M49 — December 2012 — Holiday Heart
Intro: Cookies, candy, eggnog and gravy. Those are some of the goodies we often can't resist at holiday gatherings. But for patients with an underlying heart condition, such as heart failure, a few days of eating the wrong foods can cause some real problems. And Mayo Clinic doctors say it's common for hospital admissions for these people to go up during the holidays. Here are some tips on how to stay heart healthy this season.
Not long ago, untangling these holiday lights would have been too much for Ed Browne.
"I was just dragging I had no energy."
He had blockages in four coronary arteries. Three of them were opened in a by-pass operation. Now, he feels…
"Great, really great."
But the key to Ed's 'feeling great' during the holidays is to manage stress, exercise and eat right.
"The main thing I have to look for is not to have more than 2,100 milligrams of salt a day."
"It can be quite a sodium load with a couple of bad meals."
Dr. Margaret Redfield is Ed's cardiologist. She says he's doing very well. But for some people, especially those with significant heart failure, too much salt could land them in the hospital.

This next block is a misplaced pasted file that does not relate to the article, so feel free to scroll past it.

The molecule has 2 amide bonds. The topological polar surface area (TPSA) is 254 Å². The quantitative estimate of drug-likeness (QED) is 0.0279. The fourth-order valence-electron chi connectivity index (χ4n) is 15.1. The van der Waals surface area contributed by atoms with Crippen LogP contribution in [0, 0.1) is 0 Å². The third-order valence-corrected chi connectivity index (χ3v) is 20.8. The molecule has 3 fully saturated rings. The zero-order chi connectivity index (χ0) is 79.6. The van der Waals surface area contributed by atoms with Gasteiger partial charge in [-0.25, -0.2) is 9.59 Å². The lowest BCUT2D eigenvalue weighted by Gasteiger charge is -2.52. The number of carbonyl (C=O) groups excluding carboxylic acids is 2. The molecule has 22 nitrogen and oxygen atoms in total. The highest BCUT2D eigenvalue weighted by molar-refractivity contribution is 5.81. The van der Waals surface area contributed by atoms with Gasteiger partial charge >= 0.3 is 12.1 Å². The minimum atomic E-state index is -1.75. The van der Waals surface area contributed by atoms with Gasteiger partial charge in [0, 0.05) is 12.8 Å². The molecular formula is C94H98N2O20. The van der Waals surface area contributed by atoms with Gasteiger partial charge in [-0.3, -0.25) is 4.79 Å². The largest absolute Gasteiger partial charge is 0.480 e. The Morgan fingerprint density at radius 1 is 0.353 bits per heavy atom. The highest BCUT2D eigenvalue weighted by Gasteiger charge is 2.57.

"When they eat a lot more salt, they will retain more fluid and that their heart can't handle that and so the extra fluid can back up in their lungs and make them short of breath and back up in their body and cause swelling, edema, abdominal distension."
Dr. Redfield has some tips on how to stay heart healthy during the holidays. Number one: Watch your salt.
"70-percent of the salt that we take in is not from the salt shaker. So it's in canned foods or people adding salt when they cook."
If you're at a friends or relatives, speak up and ask how much salt is in the food they prepared. Or tell them ahead of time that you're on a salt restricted diet. Number 2: Stick with your recommended exercise routine. If you can't, try to fit in a walk or activity that gets you moving. Number 3: Don't try to do too much. It's ok to say no. And Number 4: If you have doctor's appointments during the holidays, keep them. Don't put them off until afterwards.
Ed follows these tips, and plans to remain heart healthy this holiday season.
For Mayo Clinic News Network, I'm Vivien Williams.
Dr. Redfield says if you do run into trouble over the holidays, it's important to seek proper medical care.
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